Photo: Drew Angerer/Getty Images

Kanye West's decision to tweet his support for President Trump in April was equal parts freeing and anxiety-inducing for the rap star, according to a worthy-of-your-time profile by The New York Times' Jon Caramanica.

The big picture: Kanye's discussion of the fallout from his support is indicative of the phenomenon illustrated by Axios' Jim VandeHei and Mike Allen: As today's political climate grows more tribal, casual viewers of politics feel drawn to Trump's straight-talking style, remaining disconnected from or dismissive of handwringing over his policies and destruction of norms.

On his decision to tweet his support for Trump:

  • "I felt that I knew people who voted for Trump that were celebrities that were scared to say that they liked him. But they told me, and I liked him, and I’m not scared to say what I like. 'Let me come over here and get in this fight with you.'"
  • "No, I don’t agree with all of his policies."
  • "[My father] expressed that he felt that some of the policies were hurtful and that I’m a person that does not intend to hurt people, never hurts people with intention. I expressed the example that I have a cousin that’s locked up for doing something bad, and I still love him, so I don’t base my love for a person on if they doing something good or bad."

On his decision to speak out as a black celebrity:

  • "I believe that I’m actually a better father because I got my [expletive] voice back, I’m a better artist because I got my voice back. I was living inside of some universe that was created by the mob-thought, and I had lost who I was, so that’s when I was in the sunken place. You look in my eyes right now — you see no sunken place."
  • "Having a political opinion that’s overly informed, it’s like knowing how to dress, as opposed to being a child — 'I like this.' I hear Trump talk and I’m like, I like the way it sounds, knowing that there’s people who like me that don’t like the way it sounds."

What they're saying: Sen. Marco Rubio, discussing the recent trend of public shaming Trump officials by protestors, also touched on a sentiment similar to Kanye's — in a tweet retweeted by Trump himself.

The bottom line: Kanye's focus on Trump's style rather than the nitty-gritty of his politics matches what a White House administration official told Mike back in April, just after Kanye's initial tweetstorm: "He genuinely moves the culture. And we all know DJT believes — correctly — that culture matters way more than politics."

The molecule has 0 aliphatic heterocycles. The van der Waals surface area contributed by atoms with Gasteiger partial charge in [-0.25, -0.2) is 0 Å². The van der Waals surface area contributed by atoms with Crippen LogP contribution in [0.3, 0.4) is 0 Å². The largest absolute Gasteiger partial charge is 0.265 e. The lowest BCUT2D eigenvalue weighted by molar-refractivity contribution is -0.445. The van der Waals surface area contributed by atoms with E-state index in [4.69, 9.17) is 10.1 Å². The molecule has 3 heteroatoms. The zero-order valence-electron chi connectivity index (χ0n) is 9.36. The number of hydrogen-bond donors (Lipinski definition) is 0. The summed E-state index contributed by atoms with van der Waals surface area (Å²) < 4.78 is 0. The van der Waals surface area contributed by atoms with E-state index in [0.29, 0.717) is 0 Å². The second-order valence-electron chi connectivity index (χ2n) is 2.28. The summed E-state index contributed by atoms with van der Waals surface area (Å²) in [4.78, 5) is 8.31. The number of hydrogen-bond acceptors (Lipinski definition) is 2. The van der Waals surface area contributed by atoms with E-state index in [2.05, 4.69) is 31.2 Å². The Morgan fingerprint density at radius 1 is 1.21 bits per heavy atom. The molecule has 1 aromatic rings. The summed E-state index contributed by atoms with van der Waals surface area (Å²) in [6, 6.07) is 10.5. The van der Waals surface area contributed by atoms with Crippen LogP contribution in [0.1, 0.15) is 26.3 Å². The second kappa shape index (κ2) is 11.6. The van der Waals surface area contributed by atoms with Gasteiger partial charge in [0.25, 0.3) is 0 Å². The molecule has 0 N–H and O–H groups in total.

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Jeff Sessions loses Alabama Senate primary runoff

Jeff Sessions. Photo: Michael DeMocker/Getty Images

Former Attorney General Jeff Sessions has lost the Republican nomination for Senate to Tommy Tuberville in Alabama in Tuesday night’s primary runoff, AP reports.

Why it matters: Sessions had been the underdog in the race against former Auburn University head football coach Tommy Tuberville, who had the backing of President Trump. Tuberville will now face off against Sen. Doug Jones (D-Ala.) in November, who is considered to have one of the most vulnerable Democratic Senate seats in the country.

Updated 5 hours ago - Politics & Policy

Coronavirus dashboard

Illustration: Aïda Amer/Axios

  1. Global: Total confirmed cases as of 9 p.m. ET: 13,273,537 — Total deaths: 577,006 — Total recoveries — 7,367,106Map.
  2. U.S.: Total confirmed cases as of 9 p.m. ET: 3,424,304 — Total deaths: 136,432 — Total recoveries: 1,049,098 — Total tested: 41,764,557Map.
  3. Politics: Biden welcomes Trump wearing mask in public but warns "it’s not enough"
  4. Public health: Four former CDC heads say Trump's undermining of agency puts lives at risk — CDC director: U.S. could get coronavirus "under control" in 4–8 weeks if all wear masks.

Bank CEOs brace for worsening economic scenario

JPMorgan CEO Jamie Dimon. Photo: J. Lawler Duggan/For The Washington Post via Getty Images

Wells Fargo swung to its first loss since the financial crisis — while JPMorgan Chase and Citigroup reported significantly lower profits from a year earlier — as the banks set aside billions of dollars more in the second quarter for loans that may go bad.

Why it matters: The cumulative $28 billion in loan loss provisions that banks have so far announced they’re reserving serves as a signal they’re preparing for a colossal wave of loan defaults as the economy slogs through a coronavirus-driven downturn.